RORY McILROY: Yeah, I mean, I've played with Joe in the pro-am here the last couple of times I've played. Personally for me that wasn't -- that didn't influence my decision to play. I think it's a great week to not just get ready, but it's a great golf course as well. It's a course that I think fits my game pretty well. I've had a little bit of success here in the past.

But it's a good date in the schedule. I think more and more guys are, you know, are realizing that they like to play the week before going into a major championship. This being the week before the Masters I think is a great date for this tournament and for Valero.

Q. Thank you and good luck.

RORY McILROY: Thank you.

Q. Saw a new TaylorMade prototype 4-iron in the bag today. Curious your thoughts on that performance-wise versus your old 4-iron and will we see it go in the bag for competition this week?

RORY McILROY: Yeah, so after I went to Vegas I went out to the Kingdom for two days. I needed to get into a fresh set of irons, my irons were like two years old maybe, so they were getting a little worn.

Yeah, I went out, spent a couple of days with the TaylorMade guys at the Kingdom. Yeah, they just produced these couple of proto, I guess like are they the MC replacements maybe I think? I'm not sure what they're actually going to be called. Yeah, I have no idea.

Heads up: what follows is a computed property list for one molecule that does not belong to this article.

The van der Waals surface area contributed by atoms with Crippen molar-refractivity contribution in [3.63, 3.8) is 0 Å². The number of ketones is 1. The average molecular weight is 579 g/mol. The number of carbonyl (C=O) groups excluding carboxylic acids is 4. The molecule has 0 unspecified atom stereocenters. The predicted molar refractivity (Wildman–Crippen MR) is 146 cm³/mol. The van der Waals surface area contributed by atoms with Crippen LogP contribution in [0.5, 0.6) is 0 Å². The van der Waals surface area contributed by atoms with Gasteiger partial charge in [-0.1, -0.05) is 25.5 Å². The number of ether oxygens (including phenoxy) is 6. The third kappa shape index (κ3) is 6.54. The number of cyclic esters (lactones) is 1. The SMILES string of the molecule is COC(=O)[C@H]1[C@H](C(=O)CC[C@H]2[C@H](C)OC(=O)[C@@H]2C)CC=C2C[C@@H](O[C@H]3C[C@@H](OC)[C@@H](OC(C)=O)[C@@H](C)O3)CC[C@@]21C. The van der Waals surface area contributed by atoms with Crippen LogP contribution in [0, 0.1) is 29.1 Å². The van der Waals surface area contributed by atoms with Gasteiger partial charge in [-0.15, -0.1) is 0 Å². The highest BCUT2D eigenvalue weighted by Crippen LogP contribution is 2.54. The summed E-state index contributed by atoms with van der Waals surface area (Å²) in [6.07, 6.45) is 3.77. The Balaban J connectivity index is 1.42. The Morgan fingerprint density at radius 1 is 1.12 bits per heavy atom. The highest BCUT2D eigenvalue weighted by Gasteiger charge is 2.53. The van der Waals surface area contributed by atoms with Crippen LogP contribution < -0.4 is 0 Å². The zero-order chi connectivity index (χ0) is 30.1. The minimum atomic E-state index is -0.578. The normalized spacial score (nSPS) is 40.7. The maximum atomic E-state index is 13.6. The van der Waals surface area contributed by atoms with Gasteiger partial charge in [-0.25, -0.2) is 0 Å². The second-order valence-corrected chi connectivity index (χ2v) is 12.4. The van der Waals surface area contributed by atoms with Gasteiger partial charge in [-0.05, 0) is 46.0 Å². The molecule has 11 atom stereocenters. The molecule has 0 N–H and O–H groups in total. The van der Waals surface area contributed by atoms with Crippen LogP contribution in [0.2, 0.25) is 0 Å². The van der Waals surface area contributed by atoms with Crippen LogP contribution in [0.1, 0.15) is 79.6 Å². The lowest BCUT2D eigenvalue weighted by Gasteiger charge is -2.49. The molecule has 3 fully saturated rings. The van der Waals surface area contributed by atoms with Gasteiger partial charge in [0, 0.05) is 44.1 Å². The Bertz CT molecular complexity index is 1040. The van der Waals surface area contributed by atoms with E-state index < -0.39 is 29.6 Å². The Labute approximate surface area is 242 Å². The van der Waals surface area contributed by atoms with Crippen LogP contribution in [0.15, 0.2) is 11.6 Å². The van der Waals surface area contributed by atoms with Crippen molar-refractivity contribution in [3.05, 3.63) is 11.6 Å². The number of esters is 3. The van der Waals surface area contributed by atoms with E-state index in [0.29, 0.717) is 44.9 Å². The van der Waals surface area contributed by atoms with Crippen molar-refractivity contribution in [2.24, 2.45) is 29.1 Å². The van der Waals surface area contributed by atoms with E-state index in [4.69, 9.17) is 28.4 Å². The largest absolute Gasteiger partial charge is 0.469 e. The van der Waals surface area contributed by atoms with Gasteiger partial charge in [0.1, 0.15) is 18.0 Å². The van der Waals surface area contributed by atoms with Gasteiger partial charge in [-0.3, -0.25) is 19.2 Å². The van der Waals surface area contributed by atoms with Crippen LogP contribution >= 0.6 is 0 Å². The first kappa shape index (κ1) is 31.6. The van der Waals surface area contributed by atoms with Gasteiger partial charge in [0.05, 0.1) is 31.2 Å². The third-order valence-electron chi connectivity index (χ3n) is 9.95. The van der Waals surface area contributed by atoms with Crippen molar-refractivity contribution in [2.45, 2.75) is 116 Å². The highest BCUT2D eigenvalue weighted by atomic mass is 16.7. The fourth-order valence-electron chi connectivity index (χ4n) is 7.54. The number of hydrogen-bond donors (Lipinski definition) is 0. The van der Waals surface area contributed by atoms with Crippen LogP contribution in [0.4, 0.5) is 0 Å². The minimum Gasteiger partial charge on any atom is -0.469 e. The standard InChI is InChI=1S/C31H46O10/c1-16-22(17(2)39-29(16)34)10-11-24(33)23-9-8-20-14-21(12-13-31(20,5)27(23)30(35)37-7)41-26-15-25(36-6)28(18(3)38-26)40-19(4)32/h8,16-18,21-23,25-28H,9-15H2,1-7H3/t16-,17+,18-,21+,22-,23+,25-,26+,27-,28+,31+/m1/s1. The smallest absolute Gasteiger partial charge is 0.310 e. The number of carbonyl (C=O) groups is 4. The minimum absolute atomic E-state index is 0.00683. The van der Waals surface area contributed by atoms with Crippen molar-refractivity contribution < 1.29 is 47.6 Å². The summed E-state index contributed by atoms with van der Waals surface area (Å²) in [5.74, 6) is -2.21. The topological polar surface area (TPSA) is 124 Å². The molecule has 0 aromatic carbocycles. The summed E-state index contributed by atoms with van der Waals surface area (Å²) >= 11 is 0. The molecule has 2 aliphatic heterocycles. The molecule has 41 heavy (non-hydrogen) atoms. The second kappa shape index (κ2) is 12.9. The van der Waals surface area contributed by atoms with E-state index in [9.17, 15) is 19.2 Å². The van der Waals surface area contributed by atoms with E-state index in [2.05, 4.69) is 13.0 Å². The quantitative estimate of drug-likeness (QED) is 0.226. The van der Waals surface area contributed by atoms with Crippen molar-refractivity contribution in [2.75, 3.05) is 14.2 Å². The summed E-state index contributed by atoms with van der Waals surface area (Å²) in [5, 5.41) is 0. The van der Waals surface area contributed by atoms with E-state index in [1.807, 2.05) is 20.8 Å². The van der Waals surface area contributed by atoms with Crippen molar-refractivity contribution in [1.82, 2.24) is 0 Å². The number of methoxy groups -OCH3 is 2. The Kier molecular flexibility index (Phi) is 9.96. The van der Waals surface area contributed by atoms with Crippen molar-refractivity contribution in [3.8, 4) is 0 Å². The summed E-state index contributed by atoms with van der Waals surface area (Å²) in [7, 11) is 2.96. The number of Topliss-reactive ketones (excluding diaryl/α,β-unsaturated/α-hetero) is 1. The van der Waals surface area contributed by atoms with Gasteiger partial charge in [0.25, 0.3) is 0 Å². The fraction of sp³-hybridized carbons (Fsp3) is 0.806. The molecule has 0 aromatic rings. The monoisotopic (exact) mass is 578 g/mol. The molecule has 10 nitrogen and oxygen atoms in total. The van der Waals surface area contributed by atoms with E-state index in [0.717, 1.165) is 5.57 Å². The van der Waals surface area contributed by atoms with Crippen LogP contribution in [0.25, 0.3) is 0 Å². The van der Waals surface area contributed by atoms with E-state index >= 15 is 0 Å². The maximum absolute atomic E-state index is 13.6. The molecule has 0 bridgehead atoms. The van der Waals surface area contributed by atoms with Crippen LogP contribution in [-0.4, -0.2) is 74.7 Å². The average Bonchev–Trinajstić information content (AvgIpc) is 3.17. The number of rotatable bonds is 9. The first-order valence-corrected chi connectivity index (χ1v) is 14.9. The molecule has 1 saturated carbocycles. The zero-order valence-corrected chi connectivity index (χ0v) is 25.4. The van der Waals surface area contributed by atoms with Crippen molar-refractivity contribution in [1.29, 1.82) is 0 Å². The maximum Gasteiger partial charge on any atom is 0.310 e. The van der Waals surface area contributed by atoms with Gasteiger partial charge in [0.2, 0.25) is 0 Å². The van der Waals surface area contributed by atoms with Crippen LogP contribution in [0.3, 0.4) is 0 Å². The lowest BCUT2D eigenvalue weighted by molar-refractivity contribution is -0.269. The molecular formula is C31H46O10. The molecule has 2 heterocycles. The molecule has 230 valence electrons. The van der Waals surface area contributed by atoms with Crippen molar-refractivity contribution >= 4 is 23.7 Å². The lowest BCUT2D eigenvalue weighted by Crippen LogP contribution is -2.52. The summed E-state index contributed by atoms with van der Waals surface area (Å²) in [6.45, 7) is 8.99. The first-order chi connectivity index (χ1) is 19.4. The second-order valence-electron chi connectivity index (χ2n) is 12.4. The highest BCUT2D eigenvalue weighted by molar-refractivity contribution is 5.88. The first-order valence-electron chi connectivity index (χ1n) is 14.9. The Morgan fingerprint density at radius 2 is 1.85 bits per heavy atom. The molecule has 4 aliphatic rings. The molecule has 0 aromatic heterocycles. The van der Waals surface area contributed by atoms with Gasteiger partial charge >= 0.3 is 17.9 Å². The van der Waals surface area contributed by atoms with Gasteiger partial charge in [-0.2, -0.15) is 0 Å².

They performed really well. It's just as fast as the 760 that I was using. Launch is a little higher actually, which was surprising, and it's just sometimes I felt like when I hit my 5-iron in the blade and then the 4-iron in the 760 it was such a different feel. To go from a 5-iron now to that 4-iron, it feels a little closer to what I feel in the 5-iron. So just a little bit more responsive, but didn't lose any performance from it, which is great. Yeah, it will be in the bag this week.

DOUG MILNE: All right, Rory, we appreciate your time. Best of luck.

RORY McILROY: Thank you.